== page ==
Recently my therapist shared with me an anecdote about a patient of hers with a compulsive cleaning habit. Every day this patient had to clean his whole apartment to sparkling perfection before leaving for work, and couldn’t leave without doing so. It got to the point where he was consistently late for or missing work. We was missing out on other activities in life.
My therapist related to me that one way that they had been working on overcoming this anxious behaviour was through experimentation. She asked him to, knowing that it would be very uncomfortable, leave the cap off his toothpaste tube, or leave a single dirty dish on his table. He was then to deeply relax, notice that he was safe, know that he was implementing a new behaviour, and pay attention to how he felt. The purpose wasn’t to get to the point where he never cleaned his dishes, but instead to become aware of the discomfort associated with changing his behaviours, begin to see that in doing so he was safe, and thus this situation didn’t warrant an anxious fight or flight spiral.
I asked my therapist: “so, what’s my equivalent of leaving the cap off the toothpaste”, to which she replied “well, I’d like you to find that out for yourself.” No direct answers for me!Since then I’ve been reflecting on where in my life and creative work that I feel anxious, and where I can ‘leave the cap of the toothpaste’ to learn to relate to it in a different way.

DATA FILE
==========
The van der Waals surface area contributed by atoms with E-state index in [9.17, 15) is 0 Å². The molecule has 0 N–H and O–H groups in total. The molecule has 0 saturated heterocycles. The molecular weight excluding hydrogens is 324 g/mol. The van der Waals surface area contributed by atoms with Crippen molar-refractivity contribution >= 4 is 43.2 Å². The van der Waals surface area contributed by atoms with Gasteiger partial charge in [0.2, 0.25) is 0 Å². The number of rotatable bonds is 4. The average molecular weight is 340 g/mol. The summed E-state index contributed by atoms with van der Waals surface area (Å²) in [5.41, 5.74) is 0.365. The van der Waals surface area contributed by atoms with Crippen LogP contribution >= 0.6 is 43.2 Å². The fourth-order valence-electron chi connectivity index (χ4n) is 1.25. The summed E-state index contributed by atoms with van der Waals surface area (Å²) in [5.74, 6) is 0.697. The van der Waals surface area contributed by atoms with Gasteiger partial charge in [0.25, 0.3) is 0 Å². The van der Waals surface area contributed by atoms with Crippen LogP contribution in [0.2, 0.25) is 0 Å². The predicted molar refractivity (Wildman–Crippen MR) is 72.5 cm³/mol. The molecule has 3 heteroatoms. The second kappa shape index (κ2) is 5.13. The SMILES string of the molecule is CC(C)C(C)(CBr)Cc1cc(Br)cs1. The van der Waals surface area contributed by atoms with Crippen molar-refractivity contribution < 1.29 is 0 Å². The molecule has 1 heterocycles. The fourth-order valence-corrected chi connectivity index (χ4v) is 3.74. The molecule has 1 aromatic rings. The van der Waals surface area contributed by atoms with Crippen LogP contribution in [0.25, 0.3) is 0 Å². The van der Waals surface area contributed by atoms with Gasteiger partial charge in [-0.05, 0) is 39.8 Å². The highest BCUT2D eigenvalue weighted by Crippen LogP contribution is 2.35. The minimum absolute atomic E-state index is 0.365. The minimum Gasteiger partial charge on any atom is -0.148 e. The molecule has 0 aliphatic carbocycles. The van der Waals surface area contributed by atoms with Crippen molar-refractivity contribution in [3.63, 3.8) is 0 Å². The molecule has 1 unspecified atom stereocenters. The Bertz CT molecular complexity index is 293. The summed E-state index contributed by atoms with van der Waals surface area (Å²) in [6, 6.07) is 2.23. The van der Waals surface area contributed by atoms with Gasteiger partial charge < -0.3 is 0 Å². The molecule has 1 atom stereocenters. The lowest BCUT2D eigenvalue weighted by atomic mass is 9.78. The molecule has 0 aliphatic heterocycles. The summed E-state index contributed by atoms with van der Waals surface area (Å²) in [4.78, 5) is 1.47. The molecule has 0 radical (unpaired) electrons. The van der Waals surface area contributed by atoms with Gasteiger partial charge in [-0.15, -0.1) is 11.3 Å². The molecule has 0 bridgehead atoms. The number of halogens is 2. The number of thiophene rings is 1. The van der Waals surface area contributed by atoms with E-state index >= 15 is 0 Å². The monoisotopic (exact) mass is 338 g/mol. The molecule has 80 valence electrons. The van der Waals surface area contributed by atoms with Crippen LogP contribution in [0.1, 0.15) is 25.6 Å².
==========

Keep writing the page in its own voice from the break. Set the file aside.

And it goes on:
One place that I’ve noticed I am caught in an anxiety cycle is with how I listen to music. For a long time, when I flipped through my albums, it’s almost like I’m looking for the one that will make me feel the least bad. This negative-cycle avoidance behaviour locks me into listening to fulfill the needs of my anxiety, rather than listening because I love music, or to find music that I love. Over time this process has restricted my listening habits to fewer and fewer less satisfying listening sessions, to albums that fulfill a very very specific intellectual or emotional need. It has sucked the joy out of listening to music, which has made me question how much I value music, and created a negative spiral which ultimately ends in a feeling that what I am doing with my life is purposeless. Hooray.
So, one way I’ve been “leaving the cap off the toothpaste”, is by listening to a little bit of new music everyday. I’ve been choosing either a new album or a station to listen each day. Although it may seem obvious to some, this has been a big step for me, and it’s not always comfortable. I have to remind myself to relax, notice that I’m not in danger, listen without expectation and observe how I feel. So far I’ve listening to about 10 new albums, and reconnected with some old music I had forgotten about. More importantly, listening without expectations and observing how it makes me feel is leading me to reconnect with some of my own taste in music. I am noticing there is some music I am enjoying more than others. I also beginning noticing bits and pieces of music that I connect more strongly with. I am curious to see if common trends emerge.
So far I’ve listened to great bluegrass albums by Crooked Still, Doyle Lawson, The Duhks and Abigail Washburn, a great cornetto album by Bruce Dickey, a gorgeous album by violinist Jenny Scheinmann, featuring Bill Frisell, and today a fantastic Belle and Sebastian record, Dear Catastrophe Waitress.
So, the big question I have for you is: “what is your leaving the cap off the toothpaste?
Thanks for reading.